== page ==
Wednesday, June 17, 2015

New Home


So it's been a while since I've posted anything here -- partly because I have been getting ready to launch a new blog hosted by Patheos, and partly because I was getting so swamped with spam from India that it was taking me forever to sift through to the real comments.
But the point is, I now have a Brand New Shiny Spiffy Blog. The new blog is a little less focused on sexuality related issues, so I'll still occasionally be posting stuff here if it's too specific for a more general audience (say, for example, that I decide to weigh in on the TERF vs. transwoman wars...) but for the most part I will now be posting at Catholic Authenticity.

I've opened the new blog with a short series on why I am a Catholic. Also, there's a new goofy headshot of me looking stunned for you enjoyment and edification.
So come check out the new blog. Subscribe. Follow. Read. Join the discussion. Should be fun.

Thursday, May 28, 2015

The Right to Forgive

I've come across a number of scandals recently where the rhetoric of forgiveness has been used to shelter people who are manipulative or abusive. In most cases, this seems to be driven by a very understandable desire on the part of Christians to put into practice the teaching that mercy will be shown to the merciful. The problem is that in the process victims are often sidelined, silenced or even chastised for being “unforgiving.” This represents an abuse of the virtue of forgiveness, and it's based on a misunderstanding of what forgiveness means

Monday, March 23, 2015

Alphabet Soup

Within present Christian discourse on homosexuality it is common to divide the playing field into two camps: side A and side B. These terms are sometimes confusing for people who aren't knee-deep in the conversation, so I offer a brief explanation:

Side A – Side A Christians believe that God sanctions loving, committed relationships between people of the same sex. They usually argue that the word “arsenokoitai” in St. Paul, which is usually translated as “homosexual” doesn't necessarily have that meaning – basically, that a homophobic reading of Scripture has become so deeply entrenched in Christian culture that it is enshrined in our English Bibles, but that it's not there in Paul. They would argue that St. Paul was condemning abusive same-sex practices, like pederasty and the sexual abuse of male slaves. As for Leviticus, it's a set of ritual purity laws and huge swathes of it have been out of use in Christianity since the First Council of Jerusalem.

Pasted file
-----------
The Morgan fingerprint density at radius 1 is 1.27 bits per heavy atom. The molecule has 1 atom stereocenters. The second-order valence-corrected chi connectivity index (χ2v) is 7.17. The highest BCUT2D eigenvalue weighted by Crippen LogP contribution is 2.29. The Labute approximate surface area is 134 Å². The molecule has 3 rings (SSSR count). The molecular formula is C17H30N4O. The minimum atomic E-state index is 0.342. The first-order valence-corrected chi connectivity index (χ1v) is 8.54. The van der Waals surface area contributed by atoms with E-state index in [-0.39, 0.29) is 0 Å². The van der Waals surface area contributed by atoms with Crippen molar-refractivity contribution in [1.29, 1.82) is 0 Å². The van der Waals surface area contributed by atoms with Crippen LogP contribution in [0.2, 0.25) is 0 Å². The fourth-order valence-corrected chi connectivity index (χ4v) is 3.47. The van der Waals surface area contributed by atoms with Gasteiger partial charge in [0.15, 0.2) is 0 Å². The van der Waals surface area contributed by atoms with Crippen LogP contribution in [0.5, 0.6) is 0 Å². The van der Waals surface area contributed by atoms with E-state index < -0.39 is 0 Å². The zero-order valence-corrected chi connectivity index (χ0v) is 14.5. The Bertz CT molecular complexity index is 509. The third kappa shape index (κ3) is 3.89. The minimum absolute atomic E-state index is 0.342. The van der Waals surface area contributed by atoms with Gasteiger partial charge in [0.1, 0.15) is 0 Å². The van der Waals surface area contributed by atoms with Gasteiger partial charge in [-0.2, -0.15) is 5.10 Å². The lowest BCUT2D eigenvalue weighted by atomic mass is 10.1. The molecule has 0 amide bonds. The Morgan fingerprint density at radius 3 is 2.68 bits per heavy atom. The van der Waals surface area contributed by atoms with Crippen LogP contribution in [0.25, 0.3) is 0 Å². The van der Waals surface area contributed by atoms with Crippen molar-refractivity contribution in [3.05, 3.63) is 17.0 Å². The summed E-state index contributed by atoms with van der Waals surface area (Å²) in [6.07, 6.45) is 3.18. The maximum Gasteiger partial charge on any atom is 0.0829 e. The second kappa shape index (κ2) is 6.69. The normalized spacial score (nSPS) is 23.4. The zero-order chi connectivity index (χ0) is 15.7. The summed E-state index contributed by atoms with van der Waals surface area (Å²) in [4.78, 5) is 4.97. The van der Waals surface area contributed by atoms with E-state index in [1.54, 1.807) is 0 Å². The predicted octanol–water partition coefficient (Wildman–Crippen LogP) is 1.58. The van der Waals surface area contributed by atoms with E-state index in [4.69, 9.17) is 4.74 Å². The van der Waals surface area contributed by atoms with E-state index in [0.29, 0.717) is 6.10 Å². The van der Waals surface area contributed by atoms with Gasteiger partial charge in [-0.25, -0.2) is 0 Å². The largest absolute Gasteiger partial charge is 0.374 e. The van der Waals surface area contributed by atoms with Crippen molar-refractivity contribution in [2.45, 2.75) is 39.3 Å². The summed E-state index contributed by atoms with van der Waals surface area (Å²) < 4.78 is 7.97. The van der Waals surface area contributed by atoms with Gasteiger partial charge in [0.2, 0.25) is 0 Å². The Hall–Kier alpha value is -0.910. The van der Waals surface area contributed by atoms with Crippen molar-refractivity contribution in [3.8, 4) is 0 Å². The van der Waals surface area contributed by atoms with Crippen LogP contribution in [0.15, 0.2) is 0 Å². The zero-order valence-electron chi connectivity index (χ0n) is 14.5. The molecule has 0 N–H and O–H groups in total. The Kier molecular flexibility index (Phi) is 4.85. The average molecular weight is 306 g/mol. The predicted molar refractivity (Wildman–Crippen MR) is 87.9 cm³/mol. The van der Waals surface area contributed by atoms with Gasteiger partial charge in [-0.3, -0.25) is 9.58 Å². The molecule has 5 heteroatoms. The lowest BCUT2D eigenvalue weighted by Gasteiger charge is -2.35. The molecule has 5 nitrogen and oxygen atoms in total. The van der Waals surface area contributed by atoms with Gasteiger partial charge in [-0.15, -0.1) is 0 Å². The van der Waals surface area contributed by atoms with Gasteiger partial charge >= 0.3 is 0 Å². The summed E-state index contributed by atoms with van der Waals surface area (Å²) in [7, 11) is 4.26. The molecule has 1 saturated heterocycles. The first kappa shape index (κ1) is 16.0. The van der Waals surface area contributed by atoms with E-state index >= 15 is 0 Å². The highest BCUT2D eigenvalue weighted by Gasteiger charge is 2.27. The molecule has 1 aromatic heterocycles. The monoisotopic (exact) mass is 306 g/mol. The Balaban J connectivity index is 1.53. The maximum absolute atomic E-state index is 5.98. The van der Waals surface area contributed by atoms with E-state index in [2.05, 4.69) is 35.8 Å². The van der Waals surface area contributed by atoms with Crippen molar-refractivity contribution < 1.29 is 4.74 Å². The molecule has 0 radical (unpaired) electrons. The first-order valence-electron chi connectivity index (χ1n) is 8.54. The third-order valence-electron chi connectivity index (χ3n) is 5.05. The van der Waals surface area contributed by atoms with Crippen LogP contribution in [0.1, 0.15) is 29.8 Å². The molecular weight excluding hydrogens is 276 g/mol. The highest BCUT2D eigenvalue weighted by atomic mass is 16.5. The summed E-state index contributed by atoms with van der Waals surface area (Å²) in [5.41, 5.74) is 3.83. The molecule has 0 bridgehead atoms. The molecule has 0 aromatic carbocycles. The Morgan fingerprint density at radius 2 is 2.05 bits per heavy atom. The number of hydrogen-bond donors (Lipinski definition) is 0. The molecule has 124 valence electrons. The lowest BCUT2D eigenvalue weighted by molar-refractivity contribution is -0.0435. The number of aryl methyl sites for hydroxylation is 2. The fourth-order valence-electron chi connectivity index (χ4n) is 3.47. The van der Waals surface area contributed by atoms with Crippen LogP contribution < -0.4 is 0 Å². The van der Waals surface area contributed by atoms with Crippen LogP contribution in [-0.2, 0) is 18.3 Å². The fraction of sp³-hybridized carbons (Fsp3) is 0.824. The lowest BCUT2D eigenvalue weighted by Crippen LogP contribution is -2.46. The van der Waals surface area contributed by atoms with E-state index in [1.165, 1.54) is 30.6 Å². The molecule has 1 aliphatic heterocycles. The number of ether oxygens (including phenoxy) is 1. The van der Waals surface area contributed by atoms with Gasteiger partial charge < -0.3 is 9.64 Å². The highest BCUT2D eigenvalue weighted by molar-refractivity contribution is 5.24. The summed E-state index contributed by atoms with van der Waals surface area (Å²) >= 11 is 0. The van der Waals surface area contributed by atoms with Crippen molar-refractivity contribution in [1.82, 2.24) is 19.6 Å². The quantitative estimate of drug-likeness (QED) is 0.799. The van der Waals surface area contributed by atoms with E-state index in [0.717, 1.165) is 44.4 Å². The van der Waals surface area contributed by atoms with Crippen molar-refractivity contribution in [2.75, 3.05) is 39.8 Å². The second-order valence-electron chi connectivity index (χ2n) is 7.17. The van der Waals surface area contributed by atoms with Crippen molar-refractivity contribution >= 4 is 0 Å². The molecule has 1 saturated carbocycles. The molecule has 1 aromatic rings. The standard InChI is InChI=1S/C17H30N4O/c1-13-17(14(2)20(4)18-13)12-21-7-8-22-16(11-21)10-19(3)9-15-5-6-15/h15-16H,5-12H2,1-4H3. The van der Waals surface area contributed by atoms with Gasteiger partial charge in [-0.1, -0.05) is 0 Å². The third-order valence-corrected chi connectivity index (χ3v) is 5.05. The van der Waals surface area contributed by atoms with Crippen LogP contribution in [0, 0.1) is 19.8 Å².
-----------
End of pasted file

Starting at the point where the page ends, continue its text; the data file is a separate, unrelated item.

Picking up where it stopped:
Side B – Side B Christians believe that there are strong Scriptural and traditional reasons for believing that God originally intended marriage to be a union between a man and a woman ordered towards procreation, and that sex is reserved for such unions. A gay or lesbian Christian may have particular gifts or charisms related to their sexuality, they shouldn't be ashamed of being gay and should not expect their orientation to change, but they are called to live chastely.

Are these the only positions that people can hold? Certainly not. One of the difficulties that often arises when we're having these conversations is that people will say things like “queers believe,” or “Christians say,” or “according to the gay community...” These are absurd statements because they assume that there is one Christian perspective and one gay perspective. In practice, this means that if someone has read a statement by one gay person or one Christian and they disagree with it, they will behave as though it the universal belief of everyone on the “other side” of the debate. So, as a fun exercise, here are 24 other possible positions that people might hold: